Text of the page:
By Gavin Menu
Swim Across America, which hosts over 30 events across the country every year, is a family affair when it’s localized to the East End of Long Island.
Close to a hundred swimmers—brothers, sisters, parents, aunts, uncles and longtime friends—gathered at Fresh Pond in Amagansett early Saturday morning for the fifth annual swim organized by the East Hampton Volunteer Ocean Rescue squad, which benefits Fighting Chance in Sag Harbor, Memorial Sloan Kettering Cancer Center and other research organizations.
“If you’re not actually a blood relative, you become a family member when you’re involved with our group,” said Jim Arnold, one of the event organizers and an officer in the Ocean Rescue squad. “It’s a very welcoming and loving group.”
The local Swim Across America event raised roughly $450,000 in its first four years, and this year’s swim, according to Arnold, raised an additional $100,000.
For Stephanie Bogetti and her children, Georgi and Zach, Saturday’s event was a day to remember. Saturday’s event was held in memory of their husband and father, Jeff, who was an original member of Ocean Rescue before he lost his battle with brain cancer in May of this year.
“Jeff was an incredible person, a fantastic father and a loving husband,” said Richard Kalbacher, the chief of Ocean Rescue. “Jeff was a true friend.”
Griffin and Sophia Taylor, 16 year-old twins from New York City, finished first and second, respectively, in the 1-mile swim on Saturday, besting a field of 49 swimmers, although the event is not billed as a competitive race and official times are not kept.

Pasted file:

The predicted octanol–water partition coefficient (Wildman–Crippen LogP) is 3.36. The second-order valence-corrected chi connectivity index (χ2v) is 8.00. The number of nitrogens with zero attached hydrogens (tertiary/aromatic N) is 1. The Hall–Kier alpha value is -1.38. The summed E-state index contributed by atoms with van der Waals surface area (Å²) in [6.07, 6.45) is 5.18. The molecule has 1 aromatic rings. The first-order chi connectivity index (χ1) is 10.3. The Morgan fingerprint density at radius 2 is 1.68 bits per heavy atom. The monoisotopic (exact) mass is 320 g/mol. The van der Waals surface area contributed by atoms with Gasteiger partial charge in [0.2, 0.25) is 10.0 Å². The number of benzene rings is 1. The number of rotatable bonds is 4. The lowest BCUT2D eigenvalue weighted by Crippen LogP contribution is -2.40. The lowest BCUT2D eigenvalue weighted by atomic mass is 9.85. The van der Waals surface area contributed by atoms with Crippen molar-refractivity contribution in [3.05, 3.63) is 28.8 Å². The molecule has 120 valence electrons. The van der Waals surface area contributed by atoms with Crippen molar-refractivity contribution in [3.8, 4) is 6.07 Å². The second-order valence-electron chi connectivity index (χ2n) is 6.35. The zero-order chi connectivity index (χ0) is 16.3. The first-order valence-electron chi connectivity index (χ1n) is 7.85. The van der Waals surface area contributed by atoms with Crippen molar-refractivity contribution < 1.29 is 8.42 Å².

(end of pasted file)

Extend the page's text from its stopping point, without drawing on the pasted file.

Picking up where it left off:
Darcy McFarland, 11, a student at Spring School and a strong up-an-coming swimmer in the East Hampton YMCA Hurricanes program, was the first swimmer to emerge from the water in the half-mile swim, which included 23 other simmers, many of who are young participants in East Hampton Town’s Junior Lifeguard program.
“We refuse to put anyone in the water who doesn’t qualify as a good swimmer,” said John Ryan Sr., who ran the town’s lifeguard program for many years before turning over the reins to his son, John Jr. “For four months on Sundays we train local kids and by the time they get to the ocean, they’re good swimmers.”
Saturday’s event also featured 23 competitors who have established themselves as elite swimmers. Rod McClave, 40, finished first in the 5K (3.1 mile) swim, recording a time of 1 hour and 3 minutes, which was slightly off his time from last year, when he also finished first.
“I retired from racing in February so I haven’t been doing much training,” said McClave, who has been hit hard by cancer in his own life.
“Four years ago I lost four friends to cancer in 10 weeks,” he said. “It’s pretty terrifying. These people are fighting the good fight, and we’ll keep fighting until there’s a cure.”
While Saturday’s swim was not technically competitive, the Ocean Rescue team will be hosting two more events later this summer—the Montauk Ocean Swim at Kirk Park on July 26 benefiting the Montauk Playhouse and the “Red Devil” Swim back at Fresh Pond on August 17 to benefit the East Hampton YMCA Hurricanes Swim Team—where times will be kept and prizes awarded. Both events feature similar length swims to Saturday, with a one mile, half mile and 5K competitions.
“The swimmer that comes to the ocean swim is usually a little more of an accomplished swimmer,” Arnold said, adding that McClave won the long distance event last year, but that this year’s race could be more wide open. “We are all blown away by Rod, but I think there’s going to be more competition for him this year. We have swimmers from across the county coming just for this event.”